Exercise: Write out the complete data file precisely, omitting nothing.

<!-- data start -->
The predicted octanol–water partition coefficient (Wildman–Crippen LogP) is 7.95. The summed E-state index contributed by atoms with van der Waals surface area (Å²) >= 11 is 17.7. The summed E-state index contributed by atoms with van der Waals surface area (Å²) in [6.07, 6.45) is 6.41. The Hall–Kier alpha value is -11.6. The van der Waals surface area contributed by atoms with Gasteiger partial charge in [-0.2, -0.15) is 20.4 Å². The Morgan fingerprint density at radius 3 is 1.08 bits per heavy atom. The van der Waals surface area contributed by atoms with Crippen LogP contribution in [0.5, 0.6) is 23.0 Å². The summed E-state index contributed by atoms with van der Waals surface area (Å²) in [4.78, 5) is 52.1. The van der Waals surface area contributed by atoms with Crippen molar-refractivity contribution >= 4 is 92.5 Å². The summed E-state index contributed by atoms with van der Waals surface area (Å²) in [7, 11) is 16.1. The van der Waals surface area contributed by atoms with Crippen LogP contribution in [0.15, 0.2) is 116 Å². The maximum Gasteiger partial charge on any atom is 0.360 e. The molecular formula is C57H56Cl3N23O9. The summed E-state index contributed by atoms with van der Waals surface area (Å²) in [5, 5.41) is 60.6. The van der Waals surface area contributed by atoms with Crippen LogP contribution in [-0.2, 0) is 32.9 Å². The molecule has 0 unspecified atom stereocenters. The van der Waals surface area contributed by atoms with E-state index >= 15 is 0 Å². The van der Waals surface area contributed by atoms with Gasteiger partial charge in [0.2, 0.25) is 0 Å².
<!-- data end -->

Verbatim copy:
The predicted octanol–water partition coefficient (Wildman–Crippen LogP) is 7.95. The summed E-state index contributed by atoms with van der Waals surface area (Å²) >= 11 is 17.7. The summed E-state index contributed by atoms with van der Waals surface area (Å²) in [6.07, 6.45) is 6.41. The Hall–Kier alpha value is -11.6. The van der Waals surface area contributed by atoms with Gasteiger partial charge in [-0.2, -0.15) is 20.4 Å². The Morgan fingerprint density at radius 3 is 1.08 bits per heavy atom. The van der Waals surface area contributed by atoms with Crippen LogP contribution in [0.5, 0.6) is 23.0 Å². The summed E-state index contributed by atoms with van der Waals surface area (Å²) in [4.78, 5) is 52.1. The van der Waals surface area contributed by atoms with Crippen molar-refractivity contribution >= 4 is 92.5 Å². The summed E-state index contributed by atoms with van der Waals surface area (Å²) in [7, 11) is 16.1. The van der Waals surface area contributed by atoms with Crippen LogP contribution in [0.15, 0.2) is 116 Å². The maximum Gasteiger partial charge on any atom is 0.360 e. The molecular formula is C57H56Cl3N23O9. The summed E-state index contributed by atoms with van der Waals surface area (Å²) in [5, 5.41) is 60.6. The van der Waals surface area contributed by atoms with Crippen LogP contribution in [-0.2, 0) is 32.9 Å². The molecule has 0 unspecified atom stereocenters. The van der Waals surface area contributed by atoms with E-state index >= 15 is 0 Å². The van der Waals surface area contributed by atoms with Gasteiger partial charge in [0.2, 0.25) is 0 Å².